Erlotinib Demonstrates Objective Response Against Malignant Gliomas in Phase I Data

September 1, 2003

This special supplement toOncology News International presents11 reports on novel agents targetingHER1/EGFR, VEGF, and HER2/neu receptorsin the treatment of non–small-cell lung cancer,colorectal cancer, mesothelioma, andglioblastoma. The reports summarizeselected presentations from theAmerican Society of Clinical Oncology (ASCO)39th Annual Meeting and a satellitesymposium held in conjunction with ASCO.

CHICAGO-Preliminary resultsfrom a phase I study of erlotinib(OSI-774,Tarceva) have shown a 16%response rate in malignant glioma patients,triggering plans for phase IIstudies of the novel agent alone and incombination with other therapies.Michael D. Prados, MD, of theBrain Tumor Research Program at theUniversity of California, San Francisco,reported the data at ASCO (ASCOabstract 394) and at a post-ASCO,industry-sponsored, satellite symposium,"Targeting Critical Pathways inOncology."Dr. Prados told ONI that the resultsexceeded expectations in one ofthe first trials to test erlotinib againstgliomas. "I was very surprised, veryhappily surprised, that we actually sawobjective response in patients using asingle oral agent. I think that's quiteunusual," he said.

A small molecule, erlotinib inhibitsthe HER1/epidermal growth factorreceptor (HER1/EGFR) tyrosine kinase,which is often amplified in gliomas.Erlotinib is being developed byGenentech, Inc., and OSI Pharmaceuticals,Inc.All patients in the trial must havehistologically proven malignant gliomaand a Karnofsky performance score≥ 60, but EGFR tumor status is not acriterion for enrollment.The ongoing study is testing erlotinibalone and in combination withtemozolomide (Temodar), a commontreatment for brain tumors. Of 66 patientsenrolled so far, 49 were evaluableat the time of the report. Seven ofthe eight patients who responded hadglioblastoma multiforme, and six hadreceived erlotinib alone.

Close to A Complete Response
Magnetic resonance images (MRIs)of a 55-year-old woman showed howshe experienced close to a completeresponse at 4 months on erlotinib alone(see Figure 1). MRIs also demonstrateda partial response from a 50-yearoldman with recurrent glioblastoma,who was taking 400 mg of erlotinibdaily. Dr. Prados said the man hascontinued on the study for almost 11months despite a rash at that dose."It's rare to see responses in phaseI. It's rare to see responses in glioblastomaeven with the best drugs, and itwas unanticipated in this because weweren't certain about all the pharmokinetics,"Dr. Prados said.Investigators also subdivided botharms of the trial to assess the impact ofenzyme-inducing antiepileptic drugs(EIAEDs), which some patients taketo prevent seizures. The trial started at100 mg/day of erlotinib, with the doseescalating by 50 mg/day for eachcohort. Temozolomide was given in28-day cycles, the dose starting at150 mg/m2 for 5 days and escalating to200 mg in cycle 2 with no furtherincreases (see Table 1).For patients not on EIAIDs, doselimitingtoxicity was reached at250 mg of erlotinib in both arms. Forpatients on EIAIDs, the maximum tolerateddose has not been reached. Investigatorsare currently at a dose of500 mg of erlotinib alone, or 350 mg oferlotinib with temozolomide and arestill escalating the dose in patients onEIAIDs who are receiving both erlotiniband temozolomide."Clearly use of EIAEDs reduces responseto the agent," Dr. Prados said,noting that 500 mg is almost four timesthe recommended dose.Rash was the primary dose-limitingtoxicity, according to Dr. Prados.At a later ASCO session, Gary M. Clark,PhD, of OSI Pharmaceuticals presentedan analysis that found rash correlatedwith response and survival inprior erlotinib trials. (See article inthis supplement, page 1.) At the post-ASCO symposium, Dr. Prados saidgrades 1 and 2 rashes were common inthe glioma study, but his group hasnot yet done a correlation.Survival Data Pending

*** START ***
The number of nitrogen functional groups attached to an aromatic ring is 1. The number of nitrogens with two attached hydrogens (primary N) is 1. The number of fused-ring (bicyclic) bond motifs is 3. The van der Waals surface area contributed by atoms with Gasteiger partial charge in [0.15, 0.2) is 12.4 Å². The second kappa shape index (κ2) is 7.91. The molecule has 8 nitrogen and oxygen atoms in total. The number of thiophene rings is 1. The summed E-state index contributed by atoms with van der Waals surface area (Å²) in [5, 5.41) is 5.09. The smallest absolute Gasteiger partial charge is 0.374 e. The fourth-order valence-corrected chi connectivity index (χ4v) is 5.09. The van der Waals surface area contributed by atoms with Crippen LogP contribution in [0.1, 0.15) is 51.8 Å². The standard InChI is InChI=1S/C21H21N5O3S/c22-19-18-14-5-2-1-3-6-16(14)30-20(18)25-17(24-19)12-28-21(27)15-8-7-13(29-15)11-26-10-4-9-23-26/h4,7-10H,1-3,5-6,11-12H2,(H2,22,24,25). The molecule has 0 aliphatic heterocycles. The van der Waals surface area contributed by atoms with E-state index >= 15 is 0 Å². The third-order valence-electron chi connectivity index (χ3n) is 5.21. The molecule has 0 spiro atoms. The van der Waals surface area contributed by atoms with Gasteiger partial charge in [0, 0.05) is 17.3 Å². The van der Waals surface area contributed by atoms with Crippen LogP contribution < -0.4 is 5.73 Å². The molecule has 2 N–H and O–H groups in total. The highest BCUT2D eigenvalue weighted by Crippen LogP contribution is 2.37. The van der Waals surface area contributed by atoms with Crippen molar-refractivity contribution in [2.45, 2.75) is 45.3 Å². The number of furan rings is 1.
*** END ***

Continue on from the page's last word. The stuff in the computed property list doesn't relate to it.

As the phase I trial continues toenroll patients, Dr. Prados said estimationof progression-free survival isstill pending. Meanwhile, he announcedplans for phase II trials oferlotinib in combination with radiationtherapy in new glioma patientsand by itself in relapsed patients."There's going to have to be somecombination strategy," Dr. Pradosconcluded. "It's a well-tolerated oraldrug that has exciting, early, objectivebiological activity."